Self-directed IRA: Alternative Investment Options
By Lisa Scontras
Karen Robertshaw used her self-directed IRA to buy a 2-bedroom leasehold townhome for $98,000
cash in 2003. She later purchased the fee interest, also with funds from her IRA, for a price of
$57,000. For five years, she collected nearly $1,400 in rent every month, which went straight
back into the IRA account — tax free — before she sold the unit for $310,000.
“And because the IRA owned the property, the gain on the sale was not taxed either,” says Robertshaw,
a Realtor and partner at Locations LLC. “Sweet.”
Robertshaw is part of a growing movement of people who believe that using 401k or IRA funds
to buy real estate is a great way to diversify their retirement strategy.
“My goal for the next 10-year stretch is to do a bit more than double what is in my retirement
fund with real estate,” says Robertshaw. “It’s possible. My latest thoughts are to buy fee
Self-directed IRAs are one of the fastest growing segments of the retirement funds market
providing a diversification strategy to those seeking options beyond investing everything
in Wall Street. It also appeals to investors who may not understand “small cap” and “mid cap”
but do understand that real estate in Hawaii is a good solid long-term investment.
“Many people are unaware of the fact that their IRA can invest in alternative assets like real
estate because most IRA custodians do not offer real estate as an option,” says Dan Falardeau,
owner of Entrust Hawaii, a self-directed IRA service provider in Hawaii. “The fact is most IRA
custodians are brokerage companies or banks and they only allow their clients to invest in
products that they sell and can earn a commission on.”
Falardeau spends most of his time educating people on what their IRA and 401k options are
and how self-directed retirement plans work.
“The options as to what you can buy with you self-directed fund are almost unlimited,” says
Falardeau. “There are only two restrictions to things you cannot buy, and that is life
insurance and collectibles.”
According to Falardeau, most of his clients use their self-directed IRA for diversification
purposes and that the majority are moving a portion of their retirement savings into a
self-directed account specifically to invest in something other than securities.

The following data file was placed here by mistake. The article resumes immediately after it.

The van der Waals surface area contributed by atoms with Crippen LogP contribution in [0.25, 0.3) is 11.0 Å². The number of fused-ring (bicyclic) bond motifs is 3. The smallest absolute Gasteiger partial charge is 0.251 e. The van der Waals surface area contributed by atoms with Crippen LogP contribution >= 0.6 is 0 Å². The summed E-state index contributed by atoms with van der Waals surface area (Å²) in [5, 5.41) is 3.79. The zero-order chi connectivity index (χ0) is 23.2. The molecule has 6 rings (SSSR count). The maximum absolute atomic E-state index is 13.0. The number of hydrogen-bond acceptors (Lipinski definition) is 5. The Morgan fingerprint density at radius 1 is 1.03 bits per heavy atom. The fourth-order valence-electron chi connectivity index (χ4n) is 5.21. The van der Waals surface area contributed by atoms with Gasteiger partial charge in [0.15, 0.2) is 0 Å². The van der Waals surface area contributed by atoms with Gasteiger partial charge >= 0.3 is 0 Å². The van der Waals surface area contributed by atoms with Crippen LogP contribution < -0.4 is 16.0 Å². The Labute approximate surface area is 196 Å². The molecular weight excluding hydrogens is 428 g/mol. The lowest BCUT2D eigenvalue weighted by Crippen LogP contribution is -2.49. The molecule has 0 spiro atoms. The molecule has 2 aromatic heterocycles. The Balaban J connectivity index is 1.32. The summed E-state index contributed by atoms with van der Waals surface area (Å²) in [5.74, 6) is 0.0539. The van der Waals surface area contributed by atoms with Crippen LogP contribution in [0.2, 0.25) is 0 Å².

“Last year’s stock market volatility actually drove more people to explore alternative investment
options,” he says. “The most common assets that we see are real estate, private placement,
precious metals and notes.”
So how does it work?
Essentially, Falardeau breaks the process into three steps.
1. Ask your 401k custodian or the company that holds your IRA if you have a self-directed
option. Many do not, in which case you can opt to set up a new IRA with a self-directed IRA
company such as Entrust Hawaii.
2. Next you need to fund that new account with either an IRA transfer, a direct rollover or
with regular contributions.
3. Decide what you would like to buy with the IRA and instruct the company managing your
account to facilitate that investment on behalf of your fund.
“There are many benefits to buying real estate with IRA funds,” says Michael Koyama, partner
at Locations LLC. “But if I had to choose one it would be the fact that it can be
difficult to allocate funds for investment especially during these challenging economic
times, but using your IRA allows you to invest in real estate without having to come out
of pocket for the down payment.”
Realtor Bonnie Coen recently represented a buyer in transaction where Entrust Hawaii was
assisting the seller.
“I thought the process was seamless for my buyer,” says Coen, a partner at Locations LLC.
“No unusual process or paperwork was necessary.”
There is a specific process and strict IRS rules to adhere to, some of which can be complicated,
which is why working with experts is essential. But Falardeau contends that business is booming.
“We’ve found that now that the securities markets have rebounded a bit, more and more people are
taking that opportunity to move some of their retirement funds out of the stock market and into
alternative assets like real estate,” says Falardeau. “Couple that with the fact that the real
estate market is a bit of a ‘buyers’ market and it seems to be a good time to self direct.”
Those who have done bought and sold properties successfully through an IRA, like Robertshaw,
are sold on the investment option.
“Will I use my IRA to purchase real estate again?” Robertshaw says. “Absolutely.”